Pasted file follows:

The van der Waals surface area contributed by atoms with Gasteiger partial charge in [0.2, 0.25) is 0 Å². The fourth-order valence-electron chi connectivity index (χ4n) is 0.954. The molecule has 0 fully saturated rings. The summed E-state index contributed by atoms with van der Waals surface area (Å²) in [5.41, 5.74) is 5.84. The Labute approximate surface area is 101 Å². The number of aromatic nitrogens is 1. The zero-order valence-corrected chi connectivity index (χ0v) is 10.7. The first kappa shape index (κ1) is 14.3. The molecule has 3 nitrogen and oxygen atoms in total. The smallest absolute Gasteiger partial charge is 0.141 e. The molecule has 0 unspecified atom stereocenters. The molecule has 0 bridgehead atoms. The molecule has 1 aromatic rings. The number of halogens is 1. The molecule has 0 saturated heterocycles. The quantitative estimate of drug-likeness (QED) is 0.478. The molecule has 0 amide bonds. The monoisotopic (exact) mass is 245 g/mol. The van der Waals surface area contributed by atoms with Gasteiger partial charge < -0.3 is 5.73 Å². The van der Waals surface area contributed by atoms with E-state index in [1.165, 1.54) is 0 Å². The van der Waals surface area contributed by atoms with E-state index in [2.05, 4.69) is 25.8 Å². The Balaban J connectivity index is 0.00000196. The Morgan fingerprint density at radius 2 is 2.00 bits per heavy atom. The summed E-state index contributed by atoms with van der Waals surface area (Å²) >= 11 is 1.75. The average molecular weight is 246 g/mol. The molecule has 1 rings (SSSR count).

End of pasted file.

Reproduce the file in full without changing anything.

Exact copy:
The van der Waals surface area contributed by atoms with Gasteiger partial charge in [0.2, 0.25) is 0 Å². The fourth-order valence-electron chi connectivity index (χ4n) is 0.954. The molecule has 0 fully saturated rings. The summed E-state index contributed by atoms with van der Waals surface area (Å²) in [5.41, 5.74) is 5.84. The Labute approximate surface area is 101 Å². The number of aromatic nitrogens is 1. The zero-order valence-corrected chi connectivity index (χ0v) is 10.7. The first kappa shape index (κ1) is 14.3. The molecule has 3 nitrogen and oxygen atoms in total. The smallest absolute Gasteiger partial charge is 0.141 e. The molecule has 0 unspecified atom stereocenters. The molecule has 0 bridgehead atoms. The molecule has 1 aromatic rings. The number of halogens is 1. The molecule has 0 saturated heterocycles. The quantitative estimate of drug-likeness (QED) is 0.478. The molecule has 0 amide bonds. The monoisotopic (exact) mass is 245 g/mol. The van der Waals surface area contributed by atoms with Gasteiger partial charge < -0.3 is 5.73 Å². The van der Waals surface area contributed by atoms with E-state index in [1.165, 1.54) is 0 Å². The van der Waals surface area contributed by atoms with E-state index in [2.05, 4.69) is 25.8 Å². The Balaban J connectivity index is 0.00000196. The Morgan fingerprint density at radius 2 is 2.00 bits per heavy atom. The summed E-state index contributed by atoms with van der Waals surface area (Å²) >= 11 is 1.75. The average molecular weight is 246 g/mol. The molecule has 1 rings (SSSR count).